For some reason, Halloween seems to be a time when folks develop a somewhat macabre interest in mourning customs, cemeteries, and tombstones. My interest in such things isn't seasonal. As a historical fiction author who seeks out pioneer cemeteries, marveling at the sculptures often found there and thinking about the stories hidden behind the names and dates, I've collected quite a number of fascinating epitaphs over the years. My fascination even led to my developing a program called "Stories in Stone."
In 1904, this epitaph was cast into a bronze plaque mounted on a granite boulder.
Warm summer sun, shine kindly here,
Warm southern wind, blow softly here,
Green sod above, lie light, lie light,
Good night, dear heart,
Good night, Good night.
In 1876, this epitaph tossed a bit of realism at anyone who happened to visit the grave.
Dear companion remember me,
As I am now so you must be.
Prepare for death and follow me.
This epitaph from 1893 made me think of the poignant monument I photographed years ago in the San Miniato al Monte cemetery above Florence, Italy:
There a beautiful region above the skies,
And we long to reach its shore,
For we know we shall find our Mother there,
The tender eyes and silvery hair of our loved one gone before
And there's the rather ascerbic one from 1895:
She hath done what she could.
A sense of humor is not automatically negated when it comes to epitaphs. In Maplelawn Cemetery in Kentucky, the wife's monument reads, "Do not stand at my grave and cry. I am not here; I did not die." The husband's epitaph? "If we did not die, what are we doing here?" Now don't you think they would have been great fun at a dinner party?
In Kent, England: "Fear God, keep the commandments, and don't attempt to climb a tree, for that's what caused the death of me."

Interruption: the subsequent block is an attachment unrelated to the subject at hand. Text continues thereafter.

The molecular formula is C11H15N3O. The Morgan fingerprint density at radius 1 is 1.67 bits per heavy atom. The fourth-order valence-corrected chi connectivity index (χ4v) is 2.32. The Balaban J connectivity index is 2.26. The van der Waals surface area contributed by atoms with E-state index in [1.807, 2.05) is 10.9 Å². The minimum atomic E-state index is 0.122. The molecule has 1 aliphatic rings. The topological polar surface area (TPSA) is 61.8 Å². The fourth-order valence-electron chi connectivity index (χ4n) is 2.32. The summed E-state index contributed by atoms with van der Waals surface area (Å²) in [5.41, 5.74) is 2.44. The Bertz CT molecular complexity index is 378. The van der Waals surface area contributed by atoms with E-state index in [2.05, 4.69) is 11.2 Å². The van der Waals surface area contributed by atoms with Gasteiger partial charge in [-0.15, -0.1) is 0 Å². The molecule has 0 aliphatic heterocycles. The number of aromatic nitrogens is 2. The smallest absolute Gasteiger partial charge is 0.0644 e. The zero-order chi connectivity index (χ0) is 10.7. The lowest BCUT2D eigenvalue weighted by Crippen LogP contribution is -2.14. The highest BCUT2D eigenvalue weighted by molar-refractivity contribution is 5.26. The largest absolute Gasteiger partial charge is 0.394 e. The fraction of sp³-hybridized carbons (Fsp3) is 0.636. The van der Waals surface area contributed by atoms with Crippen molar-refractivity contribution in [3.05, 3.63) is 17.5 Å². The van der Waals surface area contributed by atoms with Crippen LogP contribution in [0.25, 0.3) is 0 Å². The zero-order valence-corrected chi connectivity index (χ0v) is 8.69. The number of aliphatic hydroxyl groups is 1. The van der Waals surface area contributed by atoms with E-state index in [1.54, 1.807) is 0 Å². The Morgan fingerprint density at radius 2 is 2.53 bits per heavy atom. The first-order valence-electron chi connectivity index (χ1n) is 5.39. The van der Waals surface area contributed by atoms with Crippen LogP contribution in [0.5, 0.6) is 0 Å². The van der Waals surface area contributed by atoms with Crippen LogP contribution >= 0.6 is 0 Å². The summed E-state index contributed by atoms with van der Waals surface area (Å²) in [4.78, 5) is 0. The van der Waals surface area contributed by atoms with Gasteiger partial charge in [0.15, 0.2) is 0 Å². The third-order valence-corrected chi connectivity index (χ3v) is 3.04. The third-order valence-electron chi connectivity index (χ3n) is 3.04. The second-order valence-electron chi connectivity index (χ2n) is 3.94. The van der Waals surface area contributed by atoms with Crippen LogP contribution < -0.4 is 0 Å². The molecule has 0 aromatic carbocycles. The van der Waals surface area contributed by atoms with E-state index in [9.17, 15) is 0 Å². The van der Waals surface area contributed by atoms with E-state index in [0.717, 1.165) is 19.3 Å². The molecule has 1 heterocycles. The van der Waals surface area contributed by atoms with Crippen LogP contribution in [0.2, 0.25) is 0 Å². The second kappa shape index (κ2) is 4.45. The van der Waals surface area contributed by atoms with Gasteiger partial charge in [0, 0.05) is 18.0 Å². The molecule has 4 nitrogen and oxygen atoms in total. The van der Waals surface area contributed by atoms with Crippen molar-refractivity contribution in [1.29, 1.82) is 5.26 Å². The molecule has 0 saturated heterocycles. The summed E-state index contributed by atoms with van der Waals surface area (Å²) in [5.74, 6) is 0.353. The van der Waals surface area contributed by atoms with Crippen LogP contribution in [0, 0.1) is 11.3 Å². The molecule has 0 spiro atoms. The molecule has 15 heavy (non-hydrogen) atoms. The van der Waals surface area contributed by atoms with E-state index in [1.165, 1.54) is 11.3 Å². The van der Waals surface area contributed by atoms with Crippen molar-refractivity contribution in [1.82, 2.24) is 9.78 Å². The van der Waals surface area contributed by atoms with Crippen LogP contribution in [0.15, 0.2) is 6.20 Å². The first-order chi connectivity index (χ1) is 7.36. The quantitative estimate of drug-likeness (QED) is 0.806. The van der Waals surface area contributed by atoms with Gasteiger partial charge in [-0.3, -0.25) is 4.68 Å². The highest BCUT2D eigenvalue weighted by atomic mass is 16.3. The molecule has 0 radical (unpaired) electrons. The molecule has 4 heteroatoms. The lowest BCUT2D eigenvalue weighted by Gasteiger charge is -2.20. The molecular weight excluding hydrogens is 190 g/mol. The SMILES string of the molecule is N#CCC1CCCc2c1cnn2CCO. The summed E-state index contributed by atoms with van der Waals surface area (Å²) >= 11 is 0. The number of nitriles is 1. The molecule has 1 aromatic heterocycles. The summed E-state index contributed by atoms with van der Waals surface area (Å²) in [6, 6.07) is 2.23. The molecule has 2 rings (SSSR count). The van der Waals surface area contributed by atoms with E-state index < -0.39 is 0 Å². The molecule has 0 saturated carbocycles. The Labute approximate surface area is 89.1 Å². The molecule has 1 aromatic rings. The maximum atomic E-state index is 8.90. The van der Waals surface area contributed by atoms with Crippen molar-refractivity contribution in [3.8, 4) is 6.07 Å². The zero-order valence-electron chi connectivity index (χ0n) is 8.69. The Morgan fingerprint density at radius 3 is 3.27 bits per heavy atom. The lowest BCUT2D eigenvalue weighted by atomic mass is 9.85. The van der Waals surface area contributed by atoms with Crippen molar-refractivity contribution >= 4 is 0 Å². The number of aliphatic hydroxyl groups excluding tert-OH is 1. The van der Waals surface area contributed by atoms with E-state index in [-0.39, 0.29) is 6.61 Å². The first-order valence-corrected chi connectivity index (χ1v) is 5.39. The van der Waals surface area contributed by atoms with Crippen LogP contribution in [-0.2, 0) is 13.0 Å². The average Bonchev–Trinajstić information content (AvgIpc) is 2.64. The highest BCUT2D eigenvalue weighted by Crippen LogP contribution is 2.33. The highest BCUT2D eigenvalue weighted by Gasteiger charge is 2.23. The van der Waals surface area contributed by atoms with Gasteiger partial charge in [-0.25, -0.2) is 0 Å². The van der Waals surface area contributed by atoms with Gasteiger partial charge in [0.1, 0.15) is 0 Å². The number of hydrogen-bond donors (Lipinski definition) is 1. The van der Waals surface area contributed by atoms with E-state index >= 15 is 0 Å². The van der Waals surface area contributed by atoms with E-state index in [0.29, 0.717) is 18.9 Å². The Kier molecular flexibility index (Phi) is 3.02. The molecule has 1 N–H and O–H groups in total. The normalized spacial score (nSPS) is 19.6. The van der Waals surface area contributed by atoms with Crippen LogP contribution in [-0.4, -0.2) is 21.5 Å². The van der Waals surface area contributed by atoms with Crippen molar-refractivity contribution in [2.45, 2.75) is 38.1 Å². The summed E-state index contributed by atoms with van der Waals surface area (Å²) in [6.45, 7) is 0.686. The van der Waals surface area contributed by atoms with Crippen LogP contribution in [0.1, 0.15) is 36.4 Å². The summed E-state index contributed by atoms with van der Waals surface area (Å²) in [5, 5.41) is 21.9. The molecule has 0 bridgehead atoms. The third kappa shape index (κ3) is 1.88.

And hope springs eternal:
From 1858: "While on earth I lived a single life. In death, I shall hope for a Husband."
One of my favorites simply states: "Born to die, August 4, 1840 ... Died to live, May 30, 1878." There's an eternity of beautiful spiritual truth hidden in those few words.
One day, I hope to have this bit of verse by Calvin Miller added to my tombstone (yes, it's already there in Wyuka Cemetery in Lincoln, NE, just awaiting the date of death to be added):
"Graves are only doorways cut in sod,
And dying is but getting dressed for God."
Do you enjoy wandering old cemeteries? What's the most interesting tombstone you've ever found? Does it suggest a story just waiting to be told?
Not long ago, I was reading a 1912 book and came across a fascinating ghost story written by a pioneer from Oregon Trail days. If you'd like a free copy, just subscribe to my newsletter at www.stephaniewhitson.com. Everyone who subscribes between now and October 31 will receive a copy. Happy Halloween!
Stephanie Grace Whitson has been a full time author since 1994. Her most recent release, A Captain for Laura Rose, tells the story of a woman steamboat pilot on the Missouri River in the 1860s. To learn more, visit her at www.stephaniewhitson.com or www.Facebook.com/stephaniegracewhitson